Why is it necessary to give vitamin D supplements to my breastfed baby? Doesn’t human milk have all the essential nutrients for babies?

Yes. Human breast milk indeed is nutritionally complete - provided the mother is complete - if the mother has an adequate blood level of vitamin d so will her milk. Simply put - if she is a breastfeeding lifeguard who doesn't use sunscreen - her milk is perfect. If she stays inside - an oral supplement of at least 5000iu will provide adequate levels in her milk.
Yes, except. If a baby is exclusively breast fed for more than a year, should make sure there is enough iron. Exclusive breast feeding past this age is uncommon, as is iron deficiency cause by this, but can happen and should be monitored.
Yes. If you have enough Vitamin D, then you may not need to supplement, but most of don't have enough, and a small supplement can be very beneficial to your baby. There is no source of vitamin D except supplements in our foods, like milk, or vitamin supplements, or made in your skin from sun exposure. It isn't clear how much sun exposure is needed to have enough D.
Yes. Breastmilk is complete, as long as the mother has adequate nutritional stores. Vitamin d deficiency is very common, due to lack of sun exposure. If mom has adequate vitamin d levels from either sunshine or supplements, breastmilk should be complete. One study suggests that moms need to take at least 2000 iu of vitamin d daily to allow adequate levels in their breastmilk.

Related Questions

Do I need to give vitamin d supplements to infants who are fed infant formula?

No. Formula has added vitamin d. The recommended daily amount of vitamin d for infants is 400 iu daily. Infants drinking formula only should be meeting this requirement. If the baby is partially breastfed, a vitamin d supplement should be added to make sure they get 400 iu daily. Read more...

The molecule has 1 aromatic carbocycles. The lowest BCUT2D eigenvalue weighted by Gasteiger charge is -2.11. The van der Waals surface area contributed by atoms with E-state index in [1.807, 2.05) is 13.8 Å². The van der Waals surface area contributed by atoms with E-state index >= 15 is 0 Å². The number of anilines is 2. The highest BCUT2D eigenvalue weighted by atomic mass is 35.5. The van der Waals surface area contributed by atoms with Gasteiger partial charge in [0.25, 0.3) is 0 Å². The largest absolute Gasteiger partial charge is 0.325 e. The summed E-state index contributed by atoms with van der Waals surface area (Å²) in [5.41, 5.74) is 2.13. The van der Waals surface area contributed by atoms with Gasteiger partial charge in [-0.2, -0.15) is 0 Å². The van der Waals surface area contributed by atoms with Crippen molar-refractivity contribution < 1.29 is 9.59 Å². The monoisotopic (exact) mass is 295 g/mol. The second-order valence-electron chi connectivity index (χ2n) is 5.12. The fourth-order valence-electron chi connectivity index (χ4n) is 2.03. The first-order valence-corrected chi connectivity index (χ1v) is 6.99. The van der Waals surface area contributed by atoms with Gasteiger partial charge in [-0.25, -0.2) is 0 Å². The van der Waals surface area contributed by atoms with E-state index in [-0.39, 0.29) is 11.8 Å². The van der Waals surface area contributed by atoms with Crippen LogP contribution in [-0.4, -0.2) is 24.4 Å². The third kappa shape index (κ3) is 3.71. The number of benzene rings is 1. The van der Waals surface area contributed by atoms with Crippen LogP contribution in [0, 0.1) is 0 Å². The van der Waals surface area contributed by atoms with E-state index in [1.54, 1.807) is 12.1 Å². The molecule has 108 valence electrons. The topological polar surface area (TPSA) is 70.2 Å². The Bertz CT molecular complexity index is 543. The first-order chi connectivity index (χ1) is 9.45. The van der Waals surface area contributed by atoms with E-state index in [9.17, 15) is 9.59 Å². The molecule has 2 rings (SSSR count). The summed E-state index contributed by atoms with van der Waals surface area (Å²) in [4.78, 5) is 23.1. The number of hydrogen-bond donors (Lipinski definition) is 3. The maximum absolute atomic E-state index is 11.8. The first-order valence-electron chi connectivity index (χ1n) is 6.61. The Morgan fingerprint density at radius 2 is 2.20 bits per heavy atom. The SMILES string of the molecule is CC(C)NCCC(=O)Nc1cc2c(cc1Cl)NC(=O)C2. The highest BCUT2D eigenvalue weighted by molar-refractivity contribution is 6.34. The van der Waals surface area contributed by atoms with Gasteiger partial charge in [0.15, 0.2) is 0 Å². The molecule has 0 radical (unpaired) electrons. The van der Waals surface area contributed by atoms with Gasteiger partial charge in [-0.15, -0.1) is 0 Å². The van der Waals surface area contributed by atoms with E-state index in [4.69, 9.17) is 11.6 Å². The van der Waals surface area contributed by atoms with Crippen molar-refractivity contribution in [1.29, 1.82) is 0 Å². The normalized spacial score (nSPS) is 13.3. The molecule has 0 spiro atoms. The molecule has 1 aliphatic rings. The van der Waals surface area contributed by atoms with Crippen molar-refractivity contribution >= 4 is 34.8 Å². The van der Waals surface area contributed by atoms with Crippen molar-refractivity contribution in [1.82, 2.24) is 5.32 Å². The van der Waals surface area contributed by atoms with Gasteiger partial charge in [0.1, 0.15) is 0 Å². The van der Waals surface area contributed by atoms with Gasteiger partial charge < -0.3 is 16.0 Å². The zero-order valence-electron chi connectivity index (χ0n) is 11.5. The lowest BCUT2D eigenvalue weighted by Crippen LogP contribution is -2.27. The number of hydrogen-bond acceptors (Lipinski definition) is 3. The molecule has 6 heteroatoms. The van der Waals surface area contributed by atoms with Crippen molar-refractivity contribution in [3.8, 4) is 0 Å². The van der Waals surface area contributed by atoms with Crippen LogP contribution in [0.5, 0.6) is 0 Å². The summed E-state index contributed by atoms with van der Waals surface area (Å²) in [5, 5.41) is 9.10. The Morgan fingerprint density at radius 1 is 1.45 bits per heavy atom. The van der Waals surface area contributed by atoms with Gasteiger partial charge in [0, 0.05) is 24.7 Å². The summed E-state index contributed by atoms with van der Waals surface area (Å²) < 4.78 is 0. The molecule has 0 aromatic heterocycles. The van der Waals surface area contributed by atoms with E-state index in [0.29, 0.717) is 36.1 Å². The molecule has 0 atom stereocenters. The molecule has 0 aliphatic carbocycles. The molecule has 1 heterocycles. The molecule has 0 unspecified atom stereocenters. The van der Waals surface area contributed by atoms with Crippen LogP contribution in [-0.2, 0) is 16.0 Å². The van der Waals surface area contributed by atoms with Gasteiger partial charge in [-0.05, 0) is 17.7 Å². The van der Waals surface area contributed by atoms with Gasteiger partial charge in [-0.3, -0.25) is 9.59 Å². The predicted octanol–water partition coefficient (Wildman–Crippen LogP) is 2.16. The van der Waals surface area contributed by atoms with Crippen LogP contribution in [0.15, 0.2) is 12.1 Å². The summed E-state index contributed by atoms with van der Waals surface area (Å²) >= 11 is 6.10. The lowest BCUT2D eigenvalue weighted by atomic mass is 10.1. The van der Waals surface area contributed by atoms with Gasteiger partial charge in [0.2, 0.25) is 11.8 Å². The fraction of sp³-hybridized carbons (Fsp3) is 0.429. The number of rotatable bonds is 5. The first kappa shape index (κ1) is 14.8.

Yes. Generally not. Unlike most breast milk, most if not all formulas are fortified with vitamin d and will provide the infant with an adequate intake. Read more...
No. Most formula is fortified with vitamin d so you wouldn't need extra, but look at the label, and ask your pediatrician. Read more...
No. If your baby is fully formula fed, they should be getting enough vitamin d (400 iu/day) and should not need a supplement. If they are both formula and breast fed, you may need to supplement them with vitamin d if they are not getting 400 iu/day. Read more...

Baby gets 8oz formula and about 22oz of breast milk. Do we still need to give vitamin D drops? Can I take extra Vitamin D to pass thru breast milk?

But D supplement. Breast feeding is aimed of the best things you can do for your baby, but Vitamin D is not readily available in breast milk. Even with partial supplementation with formula, Vitamin D drops for your baby as a precautionary measure would be wise. . Read more...

Doctors prescribed vitamin D supplements to my newborn. Ever since, he has not been drinking the full 5 oz of milk he drunk before. Now its 3 or 4?